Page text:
Few would expect to walk into a physics lab and be welcomed by notes of basil and mint. 

Far from just pleasing the nose, they are hints of what physicist-inventor Ran Yang and the MindBot student team have put on the table: a semi-autonomous countertop greenhouse expressly designed for those living with dementia.

Mentored by Yang, a teaching professor of physics, the team includes three engineering physics and applied design (EPAD) majors – Anna McNally ’24, Emily Morris ’24 and Trinny Xu ’27 – as well as a neuroscience major, Emma Stiller ’24. 

 “Whenever I’m developing something with students, I’m always thinking, ‘Are we solving a problem, what’s the solution and who cares about the solution?’”  

said Yang.

A few members of the Williamsburg Landing senior living community did care, for a start, and collaborated with the MindBot team throughout the project’s development. For instance, Activities Manager Kelly McGregor was initially interviewed as a potential user, providing suggestions that helped inform design; the team also gathered feedback based on their own observations. Recently, the team presented their work at a “Let’s Talk Science” event hosted by the Williamsburg Landing community as part of a series aiming to keep residents current with developments in science and research.

Williamsburg Landing resident Leslie Bowie, a longtime volunteer for the Alzheimer’s Association and board member of the Virginia Alzheimer’s Disease and Related Disorders Commission, expressed her appreciation for the project, which she defined as a “great intersection of town and gown.”

MindBot, explained Yang, is not just another greenhouse-product type, but aims to innovate memory care treatment strategies and support care of patients with dementia. It offers a scalable and mobile solution allowing outdoor-like activities for every season, with the aim to improve cognition and quality of life for people living in memory care facilities.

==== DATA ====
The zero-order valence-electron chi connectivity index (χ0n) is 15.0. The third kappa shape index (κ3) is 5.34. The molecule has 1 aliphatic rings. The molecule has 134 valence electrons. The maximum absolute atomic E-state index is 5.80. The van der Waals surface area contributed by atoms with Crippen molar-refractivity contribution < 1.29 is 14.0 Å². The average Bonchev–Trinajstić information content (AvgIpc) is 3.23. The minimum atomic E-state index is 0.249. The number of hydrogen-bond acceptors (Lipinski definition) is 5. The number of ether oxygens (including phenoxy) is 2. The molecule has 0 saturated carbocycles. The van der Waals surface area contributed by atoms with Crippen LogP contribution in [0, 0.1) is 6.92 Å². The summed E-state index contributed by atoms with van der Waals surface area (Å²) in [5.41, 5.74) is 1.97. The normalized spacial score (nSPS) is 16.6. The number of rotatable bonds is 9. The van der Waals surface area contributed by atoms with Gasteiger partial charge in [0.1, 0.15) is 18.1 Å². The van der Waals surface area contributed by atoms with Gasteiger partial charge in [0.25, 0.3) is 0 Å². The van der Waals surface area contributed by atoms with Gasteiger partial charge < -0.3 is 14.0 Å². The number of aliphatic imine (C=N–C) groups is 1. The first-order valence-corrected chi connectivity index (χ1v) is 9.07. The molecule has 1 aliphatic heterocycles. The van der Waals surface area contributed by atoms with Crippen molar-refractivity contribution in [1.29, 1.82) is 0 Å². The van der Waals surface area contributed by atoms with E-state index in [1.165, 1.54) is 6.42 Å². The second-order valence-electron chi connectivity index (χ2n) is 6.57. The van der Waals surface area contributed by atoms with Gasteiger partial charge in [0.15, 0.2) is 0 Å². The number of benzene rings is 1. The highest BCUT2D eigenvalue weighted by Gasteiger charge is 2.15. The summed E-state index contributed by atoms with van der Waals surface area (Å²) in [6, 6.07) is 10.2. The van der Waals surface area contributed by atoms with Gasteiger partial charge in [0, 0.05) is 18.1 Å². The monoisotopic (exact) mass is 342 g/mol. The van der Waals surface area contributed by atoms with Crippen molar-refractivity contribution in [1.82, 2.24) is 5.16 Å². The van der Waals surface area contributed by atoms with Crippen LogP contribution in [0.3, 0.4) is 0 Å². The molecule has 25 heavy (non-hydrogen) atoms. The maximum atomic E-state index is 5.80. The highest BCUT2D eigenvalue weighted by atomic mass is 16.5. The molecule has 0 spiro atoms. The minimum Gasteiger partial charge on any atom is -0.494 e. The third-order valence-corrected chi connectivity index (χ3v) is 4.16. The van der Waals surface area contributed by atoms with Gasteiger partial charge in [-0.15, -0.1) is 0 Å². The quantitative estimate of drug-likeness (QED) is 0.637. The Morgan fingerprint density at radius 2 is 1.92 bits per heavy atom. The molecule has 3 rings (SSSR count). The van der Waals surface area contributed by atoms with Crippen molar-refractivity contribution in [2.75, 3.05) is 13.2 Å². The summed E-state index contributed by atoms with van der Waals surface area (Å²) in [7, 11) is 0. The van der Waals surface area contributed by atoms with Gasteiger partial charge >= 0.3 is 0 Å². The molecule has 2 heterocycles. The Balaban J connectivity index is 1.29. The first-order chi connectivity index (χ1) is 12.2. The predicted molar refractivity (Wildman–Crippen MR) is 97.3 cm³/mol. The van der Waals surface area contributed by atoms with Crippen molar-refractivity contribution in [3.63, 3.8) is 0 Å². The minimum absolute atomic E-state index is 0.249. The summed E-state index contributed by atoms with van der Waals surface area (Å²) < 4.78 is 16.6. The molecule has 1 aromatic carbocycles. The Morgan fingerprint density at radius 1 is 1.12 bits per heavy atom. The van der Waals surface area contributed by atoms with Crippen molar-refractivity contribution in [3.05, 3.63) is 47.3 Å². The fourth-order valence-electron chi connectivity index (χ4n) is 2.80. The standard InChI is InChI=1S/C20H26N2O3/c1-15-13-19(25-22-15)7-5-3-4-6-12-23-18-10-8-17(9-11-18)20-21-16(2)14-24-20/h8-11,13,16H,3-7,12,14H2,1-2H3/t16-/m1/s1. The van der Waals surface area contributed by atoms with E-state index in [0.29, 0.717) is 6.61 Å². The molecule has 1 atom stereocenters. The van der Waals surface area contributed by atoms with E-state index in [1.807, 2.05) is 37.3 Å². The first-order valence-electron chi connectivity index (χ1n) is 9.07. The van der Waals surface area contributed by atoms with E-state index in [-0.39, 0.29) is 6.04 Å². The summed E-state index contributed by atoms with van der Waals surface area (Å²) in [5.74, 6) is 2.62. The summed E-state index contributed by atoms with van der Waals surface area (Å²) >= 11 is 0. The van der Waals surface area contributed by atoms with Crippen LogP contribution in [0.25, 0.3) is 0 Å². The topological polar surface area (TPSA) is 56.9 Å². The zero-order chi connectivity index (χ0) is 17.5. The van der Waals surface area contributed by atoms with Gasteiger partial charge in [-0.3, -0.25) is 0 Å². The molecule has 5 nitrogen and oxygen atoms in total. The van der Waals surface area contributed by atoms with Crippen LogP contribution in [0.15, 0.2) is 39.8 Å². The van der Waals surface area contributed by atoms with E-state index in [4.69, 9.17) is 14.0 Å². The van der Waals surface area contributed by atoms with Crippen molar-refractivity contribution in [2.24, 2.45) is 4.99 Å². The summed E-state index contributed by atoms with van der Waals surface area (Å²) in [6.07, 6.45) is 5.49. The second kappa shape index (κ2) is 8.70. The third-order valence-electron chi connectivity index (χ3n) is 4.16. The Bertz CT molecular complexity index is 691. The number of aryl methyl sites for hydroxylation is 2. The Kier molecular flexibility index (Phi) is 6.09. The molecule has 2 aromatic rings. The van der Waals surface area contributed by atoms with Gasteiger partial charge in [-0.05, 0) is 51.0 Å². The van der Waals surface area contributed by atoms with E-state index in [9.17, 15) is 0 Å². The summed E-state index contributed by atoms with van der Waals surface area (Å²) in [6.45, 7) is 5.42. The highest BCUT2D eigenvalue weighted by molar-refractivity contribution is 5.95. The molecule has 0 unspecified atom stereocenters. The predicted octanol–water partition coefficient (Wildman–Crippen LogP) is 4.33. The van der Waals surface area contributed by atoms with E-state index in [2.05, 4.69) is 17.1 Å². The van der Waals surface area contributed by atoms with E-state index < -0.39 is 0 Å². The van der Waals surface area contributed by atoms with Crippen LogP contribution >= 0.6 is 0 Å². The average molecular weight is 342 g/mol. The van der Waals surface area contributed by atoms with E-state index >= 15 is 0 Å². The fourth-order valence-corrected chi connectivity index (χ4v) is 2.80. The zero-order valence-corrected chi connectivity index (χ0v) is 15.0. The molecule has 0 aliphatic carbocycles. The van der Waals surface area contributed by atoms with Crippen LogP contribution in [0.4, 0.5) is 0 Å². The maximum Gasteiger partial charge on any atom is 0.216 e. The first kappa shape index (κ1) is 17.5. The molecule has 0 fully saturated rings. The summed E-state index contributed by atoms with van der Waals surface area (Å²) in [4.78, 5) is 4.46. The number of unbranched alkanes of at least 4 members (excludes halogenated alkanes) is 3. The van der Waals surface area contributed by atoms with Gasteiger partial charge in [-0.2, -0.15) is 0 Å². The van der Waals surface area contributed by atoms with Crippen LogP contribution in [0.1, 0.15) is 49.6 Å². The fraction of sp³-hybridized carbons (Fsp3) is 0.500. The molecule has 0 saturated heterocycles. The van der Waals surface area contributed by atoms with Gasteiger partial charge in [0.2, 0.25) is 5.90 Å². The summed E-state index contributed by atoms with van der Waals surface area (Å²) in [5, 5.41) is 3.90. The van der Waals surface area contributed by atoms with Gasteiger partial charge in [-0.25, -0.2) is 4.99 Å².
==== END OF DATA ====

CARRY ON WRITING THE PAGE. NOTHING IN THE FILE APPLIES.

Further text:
“We always try to make something people want, not just for the sake of making something novel,” she said. This is reflective of the EPAD curriculum track’s objective to produce “engineering-minded” physicists focusing on real-life problems.

“I think there are definitely a lot more opportunities for this program to grow,” she added,  mentioning the physics department’s inclusion in William & Mary’s proposed school in computing, data science and physics.

A neuroscience-backed design

Neurodegenerative diseases have been on Yang’s radar for some time, given her interest in technology-assisted healthcare solutions – such as her ongoing work on an AI-enhanced laryngoscope – and her resulting interactions with the National Institute on Aging.

According to the World Health Organization, dementia – an umbrella term for several diseases – affects over 55 million people worldwide, with profound physical, psychological and social impacts. 

The WHO recommends that people with dementia partake in activities that stimulate the brain and maintain daily function; however, the project team argues, the activities currently offered by the memory care industry can often be unengaging.

That’s why MindBot targets the mind. The prototype comes with activity cards designed to engage cortical areas of the brain used for cognition and memory: for example, scent bags, based on studies looking into olfactory stimulation in dementia care; or bouquet-making, which aims to improve visual-spatial memory.  

MindBot also includes simple recipe cards that use greenhouse-grown herbs and produce – all of which are edible, non-toxic and selected for their antioxidant properties.